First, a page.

Talk about superpowers, make a mention of summitry, and the citizens of that frenzied basketball nation known as Kentuckiana automatically assume that you're discussing the Stars War between their hallowed Hoosiers and their beloved Wildcats, games always played close to the heart and not too distant from the top of the polls. Why, schedule one in a place that can hold enough folks—maybe Churchill Downs or the Indianapolis Speedway—and you might stir up enough fanatical energy to create another nuclear threat.
As it was, only 43,601 fans were able to squeeze into the next-best site, the Indianapolis Hoosier Dome, to watch Kentucky beat Indiana 82-76 in overtime on Saturday afternoon. But what they witnessed—a vicious, seesaw struggle of big plays that turned oh-so-subtly when the quietest kid on the floor made a bundle of little plays—will suffice until the next time these teams meet. In an even more proper setting. Say, the NCAA championship game.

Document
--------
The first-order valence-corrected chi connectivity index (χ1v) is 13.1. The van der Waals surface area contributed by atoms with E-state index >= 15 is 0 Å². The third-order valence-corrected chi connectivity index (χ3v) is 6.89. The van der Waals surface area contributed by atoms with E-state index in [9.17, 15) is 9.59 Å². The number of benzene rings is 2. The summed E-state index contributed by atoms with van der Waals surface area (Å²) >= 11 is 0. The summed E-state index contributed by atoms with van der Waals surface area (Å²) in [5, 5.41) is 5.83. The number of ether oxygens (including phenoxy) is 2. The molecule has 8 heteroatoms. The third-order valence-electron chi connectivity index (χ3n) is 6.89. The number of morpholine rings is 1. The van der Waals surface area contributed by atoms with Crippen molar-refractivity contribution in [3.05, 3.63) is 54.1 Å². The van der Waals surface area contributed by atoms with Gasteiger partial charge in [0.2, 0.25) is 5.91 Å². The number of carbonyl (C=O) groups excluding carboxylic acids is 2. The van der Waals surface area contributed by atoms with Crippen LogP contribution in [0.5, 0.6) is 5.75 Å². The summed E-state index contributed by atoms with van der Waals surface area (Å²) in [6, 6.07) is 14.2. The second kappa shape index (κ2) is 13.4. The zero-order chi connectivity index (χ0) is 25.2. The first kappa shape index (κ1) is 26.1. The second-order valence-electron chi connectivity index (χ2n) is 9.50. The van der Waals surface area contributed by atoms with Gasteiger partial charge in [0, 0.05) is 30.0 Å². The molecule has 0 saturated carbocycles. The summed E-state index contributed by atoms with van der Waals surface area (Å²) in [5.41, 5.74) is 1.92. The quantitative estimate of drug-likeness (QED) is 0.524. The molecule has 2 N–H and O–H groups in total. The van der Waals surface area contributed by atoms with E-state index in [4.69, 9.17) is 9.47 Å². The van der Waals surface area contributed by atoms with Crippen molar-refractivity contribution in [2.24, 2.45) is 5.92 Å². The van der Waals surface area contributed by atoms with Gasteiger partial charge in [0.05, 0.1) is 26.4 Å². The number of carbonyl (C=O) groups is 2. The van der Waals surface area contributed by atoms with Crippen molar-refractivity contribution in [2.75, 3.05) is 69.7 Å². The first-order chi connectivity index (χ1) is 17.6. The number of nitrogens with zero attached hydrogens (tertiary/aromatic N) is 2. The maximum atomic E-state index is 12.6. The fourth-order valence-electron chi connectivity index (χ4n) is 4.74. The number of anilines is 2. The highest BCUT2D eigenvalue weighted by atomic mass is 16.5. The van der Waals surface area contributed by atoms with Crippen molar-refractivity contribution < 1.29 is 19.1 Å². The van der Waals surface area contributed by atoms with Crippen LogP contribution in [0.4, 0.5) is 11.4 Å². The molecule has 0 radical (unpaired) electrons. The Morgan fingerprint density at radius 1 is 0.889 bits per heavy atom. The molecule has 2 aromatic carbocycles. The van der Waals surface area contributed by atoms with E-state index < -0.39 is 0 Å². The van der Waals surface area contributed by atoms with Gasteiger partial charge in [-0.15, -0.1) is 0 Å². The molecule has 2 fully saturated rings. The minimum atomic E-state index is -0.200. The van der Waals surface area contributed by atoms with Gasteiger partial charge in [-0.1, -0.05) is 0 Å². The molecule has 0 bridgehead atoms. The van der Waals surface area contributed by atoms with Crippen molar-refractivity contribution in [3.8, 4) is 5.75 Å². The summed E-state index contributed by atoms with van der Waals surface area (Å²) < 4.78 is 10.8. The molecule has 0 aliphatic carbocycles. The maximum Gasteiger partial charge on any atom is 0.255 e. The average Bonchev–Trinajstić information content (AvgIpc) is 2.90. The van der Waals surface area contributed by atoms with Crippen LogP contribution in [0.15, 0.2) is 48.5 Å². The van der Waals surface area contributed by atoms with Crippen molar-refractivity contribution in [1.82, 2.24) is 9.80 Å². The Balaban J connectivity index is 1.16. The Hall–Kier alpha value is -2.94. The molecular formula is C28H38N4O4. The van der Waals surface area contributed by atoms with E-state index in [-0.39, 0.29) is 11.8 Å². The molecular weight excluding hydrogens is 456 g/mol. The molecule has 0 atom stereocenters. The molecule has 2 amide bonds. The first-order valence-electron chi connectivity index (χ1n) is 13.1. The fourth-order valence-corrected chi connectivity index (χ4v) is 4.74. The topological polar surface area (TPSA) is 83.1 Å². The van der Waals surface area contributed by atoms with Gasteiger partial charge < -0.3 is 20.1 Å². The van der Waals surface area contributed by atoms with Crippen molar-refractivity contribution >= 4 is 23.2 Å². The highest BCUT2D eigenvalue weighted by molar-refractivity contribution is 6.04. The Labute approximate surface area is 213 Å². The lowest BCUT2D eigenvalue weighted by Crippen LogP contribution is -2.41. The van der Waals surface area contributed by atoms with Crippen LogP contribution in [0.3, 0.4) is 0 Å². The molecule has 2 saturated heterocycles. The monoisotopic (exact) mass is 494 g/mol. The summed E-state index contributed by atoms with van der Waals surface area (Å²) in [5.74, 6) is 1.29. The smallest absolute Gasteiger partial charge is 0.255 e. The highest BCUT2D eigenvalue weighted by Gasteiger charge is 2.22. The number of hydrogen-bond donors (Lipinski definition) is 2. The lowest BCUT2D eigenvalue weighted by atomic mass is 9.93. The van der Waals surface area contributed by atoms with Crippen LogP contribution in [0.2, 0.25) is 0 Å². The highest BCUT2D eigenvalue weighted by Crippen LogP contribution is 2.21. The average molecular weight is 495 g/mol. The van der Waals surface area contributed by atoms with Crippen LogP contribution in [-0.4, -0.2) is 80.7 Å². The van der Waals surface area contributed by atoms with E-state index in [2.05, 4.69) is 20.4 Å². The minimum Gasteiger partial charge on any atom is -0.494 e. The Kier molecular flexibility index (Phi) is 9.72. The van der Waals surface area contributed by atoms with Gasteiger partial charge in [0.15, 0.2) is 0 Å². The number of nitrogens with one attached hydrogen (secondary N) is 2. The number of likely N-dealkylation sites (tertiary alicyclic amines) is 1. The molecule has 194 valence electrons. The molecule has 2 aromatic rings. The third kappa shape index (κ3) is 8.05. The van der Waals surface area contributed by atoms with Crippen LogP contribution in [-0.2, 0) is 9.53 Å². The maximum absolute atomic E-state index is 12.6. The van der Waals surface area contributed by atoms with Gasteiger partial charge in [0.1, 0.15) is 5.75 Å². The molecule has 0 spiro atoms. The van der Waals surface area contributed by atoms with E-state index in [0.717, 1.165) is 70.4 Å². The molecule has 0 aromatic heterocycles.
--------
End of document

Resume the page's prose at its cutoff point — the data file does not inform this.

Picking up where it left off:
Whether this was a preview of the Final Four or merely the windup of the so-called Big Four Classic was immaterial to such household names as Keith Smart and Dean Garrett of Indiana and Rex Chapman and Winston Bennett of Kentucky. Certainly none of them came close to duplicating the heroics of Notre Dame's David Rivers, who spent the opening session of the doubleheader thoroughly embarrassing Louisville—or whoever that fourth alleged competitor was. The six-foot-tall Rivers scored 32 points and collected seven rebounds in the Irish's 69-54 rout.
But in the second game, an unobtrusive fellow named Cedric Cortrell Jenkins, who is not another candidate for president but a 6'9" senior forward for Kentucky, fastened his name to the game in lieu of those of his more established peers. Smart and Garrett were in the process of missing 23 of 33 shots. Bennett—"our returning warrior" Kentucky coach Eddie Sutton had called the forward who sat out last season with a knee injury—was a stray Cat, crashing through screens and fouling out with 6:11 to go in regulation time. Chapman, the boy king, was heaving air balls of questionable merit. While all that was going on, all the stringbean Jenkins did was hum the Wildcats a purrrrfect tune: five of five from the field, four of four from the line, five offensive and five defensive rebounds and a couple of blocks and assists. This from a guy who had averaged a no-factor 2.1 points per game for his career.
Swoop is what they call Jenkins. Why? "As far as I can tell, it's because of my arms," Jenkins said afterward. Good guess, Swoop. Jenkins's wingspan is a pterodactyl-like 79½ inches.